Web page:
I am aware of your involvement with Linda Andre’s book, `Doctors of Deception’ but I’m not sure that your claim that it `only’ got published because of your intervention is quite as simple as you say. Here is Linda’s feeling about the matter in 2007…

    “From: “Linda”,
    To: “‘David Healy'”, healy_hergest
    Date: 03/12/2007 15:52 PM
    RE: RE: Book blurb
    The book is unlikely to be published. Doreen (the publisher) simply cannot accept that it is true…The only purpose the book contract has served so far is to prevent criticism of your book. (The History of Shock Treatment). You know Doreen, you know a bad review is her worst fear in life.
    Even if the book eventually gets published—and what purpose would that serve for Rutgers at that point?—it has served you well.
    You are too smart not to have known this was what would happen right from the beginning.
    You can deny it, but you are a liar. We’re not pretending any more.
    Regarding your book, one review (of many) sums up the continual confusion people feel about your stance on ECT.
    “The oddest thing about Healy and Shorter is that they appear to accept the conflict-of interest-driven, spun, “research” on ECT, while they excoriate similar psuedo science when applied to other areas of bio-psychiatry…this book stands in stark contrast to the clear-eyed analysis Healy has displayed elsewhere. Peter C Dwyer 2011”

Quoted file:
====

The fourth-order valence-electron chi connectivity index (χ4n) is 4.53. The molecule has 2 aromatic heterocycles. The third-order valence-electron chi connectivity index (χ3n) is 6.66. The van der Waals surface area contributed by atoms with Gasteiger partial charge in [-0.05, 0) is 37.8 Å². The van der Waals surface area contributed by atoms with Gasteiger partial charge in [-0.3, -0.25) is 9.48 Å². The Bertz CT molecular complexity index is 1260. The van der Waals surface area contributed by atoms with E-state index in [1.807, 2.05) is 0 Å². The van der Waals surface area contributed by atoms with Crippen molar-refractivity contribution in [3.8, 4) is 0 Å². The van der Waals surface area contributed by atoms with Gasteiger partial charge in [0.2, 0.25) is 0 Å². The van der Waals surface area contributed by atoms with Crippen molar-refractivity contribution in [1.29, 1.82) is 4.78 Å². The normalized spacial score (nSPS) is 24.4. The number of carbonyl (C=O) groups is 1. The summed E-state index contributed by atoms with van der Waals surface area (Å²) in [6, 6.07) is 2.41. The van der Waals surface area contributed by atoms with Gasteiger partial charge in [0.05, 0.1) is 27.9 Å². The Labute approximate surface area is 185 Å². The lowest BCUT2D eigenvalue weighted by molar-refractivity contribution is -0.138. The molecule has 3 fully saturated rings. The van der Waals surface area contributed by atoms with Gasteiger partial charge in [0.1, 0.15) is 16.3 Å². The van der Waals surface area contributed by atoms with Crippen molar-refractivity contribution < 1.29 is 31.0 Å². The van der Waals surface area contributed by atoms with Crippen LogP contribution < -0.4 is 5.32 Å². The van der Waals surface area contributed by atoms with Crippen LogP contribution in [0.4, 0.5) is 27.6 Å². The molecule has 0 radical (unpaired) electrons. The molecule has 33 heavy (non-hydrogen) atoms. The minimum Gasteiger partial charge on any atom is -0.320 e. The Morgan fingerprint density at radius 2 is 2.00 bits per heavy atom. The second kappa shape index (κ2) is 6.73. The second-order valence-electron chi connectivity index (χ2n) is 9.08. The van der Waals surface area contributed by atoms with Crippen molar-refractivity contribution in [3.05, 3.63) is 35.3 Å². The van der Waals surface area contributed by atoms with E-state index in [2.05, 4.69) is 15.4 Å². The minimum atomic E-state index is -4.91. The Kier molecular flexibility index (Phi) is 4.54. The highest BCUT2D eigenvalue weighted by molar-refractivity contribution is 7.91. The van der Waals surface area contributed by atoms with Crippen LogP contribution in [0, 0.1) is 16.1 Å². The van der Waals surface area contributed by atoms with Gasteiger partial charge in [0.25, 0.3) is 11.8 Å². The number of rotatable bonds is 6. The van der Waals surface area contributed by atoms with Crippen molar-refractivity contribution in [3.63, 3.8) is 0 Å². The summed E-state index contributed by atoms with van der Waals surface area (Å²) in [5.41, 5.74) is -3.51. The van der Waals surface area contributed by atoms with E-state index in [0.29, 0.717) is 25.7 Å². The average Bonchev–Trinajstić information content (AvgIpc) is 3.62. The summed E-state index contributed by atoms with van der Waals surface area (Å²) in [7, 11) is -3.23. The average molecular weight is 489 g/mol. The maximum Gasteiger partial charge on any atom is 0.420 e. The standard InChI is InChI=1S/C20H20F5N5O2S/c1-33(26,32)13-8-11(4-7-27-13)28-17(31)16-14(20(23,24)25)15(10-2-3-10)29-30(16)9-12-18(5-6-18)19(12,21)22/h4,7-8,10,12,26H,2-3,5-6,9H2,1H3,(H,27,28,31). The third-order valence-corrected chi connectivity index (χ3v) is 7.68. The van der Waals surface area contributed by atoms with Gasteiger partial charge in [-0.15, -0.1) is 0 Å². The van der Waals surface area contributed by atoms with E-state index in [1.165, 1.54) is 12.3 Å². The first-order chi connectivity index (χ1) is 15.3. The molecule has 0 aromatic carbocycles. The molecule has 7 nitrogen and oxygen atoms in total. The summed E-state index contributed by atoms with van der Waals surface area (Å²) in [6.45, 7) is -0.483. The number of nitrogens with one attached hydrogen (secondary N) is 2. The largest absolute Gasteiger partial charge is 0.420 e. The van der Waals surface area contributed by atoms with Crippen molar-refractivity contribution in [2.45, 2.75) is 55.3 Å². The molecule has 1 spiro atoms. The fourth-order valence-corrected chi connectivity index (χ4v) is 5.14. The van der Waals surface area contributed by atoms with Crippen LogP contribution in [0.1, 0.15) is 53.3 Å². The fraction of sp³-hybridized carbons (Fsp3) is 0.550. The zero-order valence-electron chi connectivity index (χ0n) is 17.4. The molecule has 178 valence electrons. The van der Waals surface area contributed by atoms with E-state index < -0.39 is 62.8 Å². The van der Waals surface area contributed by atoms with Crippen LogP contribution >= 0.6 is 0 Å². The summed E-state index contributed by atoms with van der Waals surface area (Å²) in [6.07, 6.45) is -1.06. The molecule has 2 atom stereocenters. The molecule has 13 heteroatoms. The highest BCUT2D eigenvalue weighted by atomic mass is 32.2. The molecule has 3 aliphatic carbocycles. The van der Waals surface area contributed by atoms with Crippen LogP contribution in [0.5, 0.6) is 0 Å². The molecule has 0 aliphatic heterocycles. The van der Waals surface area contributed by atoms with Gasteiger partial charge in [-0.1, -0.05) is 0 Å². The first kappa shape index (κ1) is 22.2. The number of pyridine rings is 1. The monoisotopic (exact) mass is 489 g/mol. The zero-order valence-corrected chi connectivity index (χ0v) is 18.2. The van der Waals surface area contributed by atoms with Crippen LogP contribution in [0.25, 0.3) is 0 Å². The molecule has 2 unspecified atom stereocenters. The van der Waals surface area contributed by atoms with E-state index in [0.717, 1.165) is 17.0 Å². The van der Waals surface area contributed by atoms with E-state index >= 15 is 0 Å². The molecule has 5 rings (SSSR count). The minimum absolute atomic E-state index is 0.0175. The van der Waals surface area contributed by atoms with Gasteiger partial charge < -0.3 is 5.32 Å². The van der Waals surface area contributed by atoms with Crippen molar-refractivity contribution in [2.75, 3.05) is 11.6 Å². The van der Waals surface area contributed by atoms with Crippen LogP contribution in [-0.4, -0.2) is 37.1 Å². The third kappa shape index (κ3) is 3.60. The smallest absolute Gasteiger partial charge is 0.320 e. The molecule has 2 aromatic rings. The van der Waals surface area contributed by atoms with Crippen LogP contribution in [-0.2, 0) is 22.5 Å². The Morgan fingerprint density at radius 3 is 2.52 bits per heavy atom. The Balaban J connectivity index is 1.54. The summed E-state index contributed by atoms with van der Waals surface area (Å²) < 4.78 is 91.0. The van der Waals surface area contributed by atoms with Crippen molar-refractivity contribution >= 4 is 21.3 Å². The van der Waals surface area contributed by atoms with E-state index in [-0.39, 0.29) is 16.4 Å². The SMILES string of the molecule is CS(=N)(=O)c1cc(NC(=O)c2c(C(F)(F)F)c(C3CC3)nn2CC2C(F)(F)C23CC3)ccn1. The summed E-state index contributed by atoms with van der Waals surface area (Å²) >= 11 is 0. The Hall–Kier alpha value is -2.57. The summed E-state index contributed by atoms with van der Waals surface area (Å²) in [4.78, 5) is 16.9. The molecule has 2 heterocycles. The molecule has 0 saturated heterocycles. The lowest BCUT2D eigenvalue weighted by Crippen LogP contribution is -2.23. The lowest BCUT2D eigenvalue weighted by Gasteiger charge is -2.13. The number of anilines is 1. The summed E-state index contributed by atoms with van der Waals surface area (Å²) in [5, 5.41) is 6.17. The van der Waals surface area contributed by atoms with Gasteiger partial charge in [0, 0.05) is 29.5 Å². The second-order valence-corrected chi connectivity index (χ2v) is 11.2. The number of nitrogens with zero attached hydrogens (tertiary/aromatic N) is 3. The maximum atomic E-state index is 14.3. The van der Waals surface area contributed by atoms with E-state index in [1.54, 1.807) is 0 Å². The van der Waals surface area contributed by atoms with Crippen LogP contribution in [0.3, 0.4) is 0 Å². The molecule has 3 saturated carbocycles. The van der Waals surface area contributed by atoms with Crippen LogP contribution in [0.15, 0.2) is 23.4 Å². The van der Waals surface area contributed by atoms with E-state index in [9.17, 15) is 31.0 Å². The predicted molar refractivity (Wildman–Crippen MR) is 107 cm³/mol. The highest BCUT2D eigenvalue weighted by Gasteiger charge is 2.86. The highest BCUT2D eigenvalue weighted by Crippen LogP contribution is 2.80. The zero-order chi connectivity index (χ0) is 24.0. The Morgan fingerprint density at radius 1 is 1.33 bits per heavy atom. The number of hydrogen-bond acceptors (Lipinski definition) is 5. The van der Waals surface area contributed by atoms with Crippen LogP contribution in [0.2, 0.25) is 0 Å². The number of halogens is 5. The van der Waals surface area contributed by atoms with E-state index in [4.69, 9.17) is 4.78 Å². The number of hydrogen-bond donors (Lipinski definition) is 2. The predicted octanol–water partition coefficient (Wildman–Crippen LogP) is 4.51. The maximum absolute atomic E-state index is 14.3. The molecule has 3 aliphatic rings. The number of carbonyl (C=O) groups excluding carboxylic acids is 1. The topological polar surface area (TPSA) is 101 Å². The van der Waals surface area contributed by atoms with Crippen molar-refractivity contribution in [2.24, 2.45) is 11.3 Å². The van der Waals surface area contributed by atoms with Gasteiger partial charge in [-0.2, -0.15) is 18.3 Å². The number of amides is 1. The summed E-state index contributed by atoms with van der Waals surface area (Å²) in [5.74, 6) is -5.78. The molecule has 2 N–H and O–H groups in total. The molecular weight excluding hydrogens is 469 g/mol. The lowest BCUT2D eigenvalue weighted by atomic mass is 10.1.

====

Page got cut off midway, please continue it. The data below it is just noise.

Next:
My point is that very contrast. You appear today to be scrambling to justify both yourself and ECT. I’d like to think you have a subconscious conflict resulting in cognitive dissonance reduction, that your need to continue to believe in yourself as the good guy, the beleaguered messiah, attacked not only by the `establishment’ but by ill-informed people who don’t understand that you only want to do good, allows you to deny facts, evidence or reality that contradict this belief. But I’m afraid I don’t.
    You are too intelligent to have such a large `blind spot’ and be unaware. As a scientist who is rigorous in one field it is reasonable for people to believe you are equally rigorous in others. Therein lies the rub. People come to you, believe in you, trust you. The fact that you, here, in your book and in public places such as ISEPP conferences, avoid and deny any evidence that doesn’t support your position, prevaricate and divert with anecdotes, indicates that when it comes to ECT you behave exactly as those you castigate so eloquently and persistently elsewhere, and that you use the extraordinary respect you have striven so hard to generate to continue to deceive vulnerable people.